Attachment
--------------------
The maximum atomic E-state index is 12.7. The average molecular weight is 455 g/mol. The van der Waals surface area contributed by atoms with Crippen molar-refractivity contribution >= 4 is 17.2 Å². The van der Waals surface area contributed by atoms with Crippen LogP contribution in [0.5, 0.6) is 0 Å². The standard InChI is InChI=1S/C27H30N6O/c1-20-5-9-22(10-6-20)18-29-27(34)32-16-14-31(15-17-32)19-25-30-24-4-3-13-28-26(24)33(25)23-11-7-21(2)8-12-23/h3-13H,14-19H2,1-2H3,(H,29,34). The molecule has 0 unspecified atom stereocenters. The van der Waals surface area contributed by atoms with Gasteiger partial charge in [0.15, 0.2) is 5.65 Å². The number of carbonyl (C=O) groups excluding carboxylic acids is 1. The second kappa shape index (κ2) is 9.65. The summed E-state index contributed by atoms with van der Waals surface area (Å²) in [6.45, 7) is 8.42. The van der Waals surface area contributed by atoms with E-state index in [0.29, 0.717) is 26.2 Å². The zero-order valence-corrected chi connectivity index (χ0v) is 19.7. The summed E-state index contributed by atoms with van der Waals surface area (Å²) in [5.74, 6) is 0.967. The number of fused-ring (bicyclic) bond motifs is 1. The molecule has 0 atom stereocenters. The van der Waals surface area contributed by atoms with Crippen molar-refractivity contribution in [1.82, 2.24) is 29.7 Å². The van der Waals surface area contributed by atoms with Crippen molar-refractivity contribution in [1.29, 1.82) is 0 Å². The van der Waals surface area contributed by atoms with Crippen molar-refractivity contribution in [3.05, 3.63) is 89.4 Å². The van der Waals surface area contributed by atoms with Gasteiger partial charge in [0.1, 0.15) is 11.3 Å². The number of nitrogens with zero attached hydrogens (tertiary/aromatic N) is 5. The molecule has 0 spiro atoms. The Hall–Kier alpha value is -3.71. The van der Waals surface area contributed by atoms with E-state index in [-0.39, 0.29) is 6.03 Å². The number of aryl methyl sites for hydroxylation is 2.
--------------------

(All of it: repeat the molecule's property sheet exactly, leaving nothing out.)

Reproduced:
The maximum atomic E-state index is 12.7. The average molecular weight is 455 g/mol. The van der Waals surface area contributed by atoms with Crippen molar-refractivity contribution >= 4 is 17.2 Å². The van der Waals surface area contributed by atoms with Crippen LogP contribution in [0.5, 0.6) is 0 Å². The standard InChI is InChI=1S/C27H30N6O/c1-20-5-9-22(10-6-20)18-29-27(34)32-16-14-31(15-17-32)19-25-30-24-4-3-13-28-26(24)33(25)23-11-7-21(2)8-12-23/h3-13H,14-19H2,1-2H3,(H,29,34). The molecule has 0 unspecified atom stereocenters. The van der Waals surface area contributed by atoms with Gasteiger partial charge in [0.15, 0.2) is 5.65 Å². The number of carbonyl (C=O) groups excluding carboxylic acids is 1. The second kappa shape index (κ2) is 9.65. The summed E-state index contributed by atoms with van der Waals surface area (Å²) in [6.45, 7) is 8.42. The van der Waals surface area contributed by atoms with E-state index in [0.29, 0.717) is 26.2 Å². The zero-order valence-corrected chi connectivity index (χ0v) is 19.7. The summed E-state index contributed by atoms with van der Waals surface area (Å²) in [5.74, 6) is 0.967. The number of fused-ring (bicyclic) bond motifs is 1. The molecule has 0 atom stereocenters. The van der Waals surface area contributed by atoms with Crippen molar-refractivity contribution in [1.82, 2.24) is 29.7 Å². The van der Waals surface area contributed by atoms with Crippen molar-refractivity contribution in [1.29, 1.82) is 0 Å². The van der Waals surface area contributed by atoms with Crippen molar-refractivity contribution in [3.05, 3.63) is 89.4 Å². The van der Waals surface area contributed by atoms with Gasteiger partial charge in [0.1, 0.15) is 11.3 Å². The number of nitrogens with zero attached hydrogens (tertiary/aromatic N) is 5. The molecule has 0 spiro atoms. The Hall–Kier alpha value is -3.71. The van der Waals surface area contributed by atoms with E-state index in [-0.39, 0.29) is 6.03 Å². The number of aryl methyl sites for hydroxylation is 2.